Orpheus Risk Management Indices

Mean Reversion

Regression to the mean was discovered in the nineteenth century by Francis Galton, a half cousin of Charles Darwin and a renowned polymath. What is truly noteworthy is that he was surprised by a statistical regularity that is as common as the air we breathe. Regression effects can be found wherever we look, but we do not recognize them for what they are.

Mean Reversion Failures and End of Behavioral Finance

Mean Reversion concept has been extensively used by behavioral finance experts to challenge conventional economics, which considers markets totally random. Behavioral finance has now proved that extreme groups regress to the mean over time. Findings of reversion in stock prices towards some fundamental values remain in literature for a decade. [ DeBondt and Thaler -1985 using overreaction showcased that a stock experiencing a poor performance over a 3-5 year of period subsequently tend to outperform that had previously performed relatively well. This implies that, on average, stocks which are ’losers’ in terms of returns subsequently become ’winners’ and vice versa.

Researchers in finance have long been interested in the long-run time-series properties of equity prices, with particular attention to whether stock prices can be characterized as random walk (unit root) or mean reverting (trend stationary) processes. If stock price follows a mean reverting process, then there exists a tendency for the price level to return to its trend path over time. If stocks which are losers become winners that means they are showing the property of mean reversion. Fama and French (1988) also report mean reversion in U.S. equity market using long-horizon regressions, and Poterba and Summers (1988) document evidence of mean reversion using the variance ratio test.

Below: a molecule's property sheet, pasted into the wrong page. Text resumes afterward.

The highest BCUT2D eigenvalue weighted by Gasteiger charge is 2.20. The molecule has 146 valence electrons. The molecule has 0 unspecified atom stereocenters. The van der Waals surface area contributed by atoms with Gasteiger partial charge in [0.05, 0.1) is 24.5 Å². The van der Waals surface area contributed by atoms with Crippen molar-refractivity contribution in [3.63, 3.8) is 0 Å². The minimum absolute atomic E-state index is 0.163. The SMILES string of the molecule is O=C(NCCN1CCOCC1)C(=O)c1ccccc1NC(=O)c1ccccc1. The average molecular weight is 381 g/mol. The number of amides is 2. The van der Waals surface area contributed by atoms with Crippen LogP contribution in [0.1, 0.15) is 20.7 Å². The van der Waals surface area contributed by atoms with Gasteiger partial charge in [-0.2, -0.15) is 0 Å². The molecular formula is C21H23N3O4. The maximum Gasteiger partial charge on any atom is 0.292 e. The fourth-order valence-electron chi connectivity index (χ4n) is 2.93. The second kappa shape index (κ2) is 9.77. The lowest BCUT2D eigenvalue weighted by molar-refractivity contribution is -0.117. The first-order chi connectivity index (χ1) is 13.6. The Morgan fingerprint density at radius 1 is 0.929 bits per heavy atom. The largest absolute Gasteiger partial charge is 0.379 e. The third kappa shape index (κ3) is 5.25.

On one side behavioural finance usesmean reversion to suggest that markets are not all random, but on other side fails to acknowledge that understanding mean reversion failure is a bigger science than highlighting behavioural anomalies. The five aspects Thaler points out in his paper (a term he confidently used to suggest that behavioural finance will be the only form of finance left) are 1) The equity premium puzzle, 2) Predictability, 3) Dividends, 4) Volatility and 5) Volume myth. All of these five aspects can be explained as mean reversion failures.

Redefining Mean Reversion; Extreme Reversion

Mean reversion phenomenon is not specific to stock market data, but data from any natural system. We proved this by using rankings derived from price performance data. A test for random walk hypothesis can be done by Dickey and Fuller [1979, 1981] and the Philips and Perron [1988, PP] method. ADF and PP tests are not so strong to test stationarity (mean reversion) because the test fails to detect slow-speed mean reversion in small samples. Hence the failure to reject the null hypothesis may not be interpreted as decisive evidence against mean reversion. Because of this inherent problem, researchers have advocated pooling data (testing various time series simultaneously) and testing the hypothesis in a panel framework to gain test power. Choudhuri and Wu [2002] showed the presence of mean reversion in emerging market using panel based test. We have applied the panel based tests on outliers from our performance ranking data.

In our academic submission to (Social Science Research Network)] we tested a database of composite group of assets from 2005 to 2011. We created various groups of assets and ranked them on a scale of 0.1% to 100% based on their performances over various holding peridsin last 1.5 years. The ranking data was a weekly time series of 1000 assets.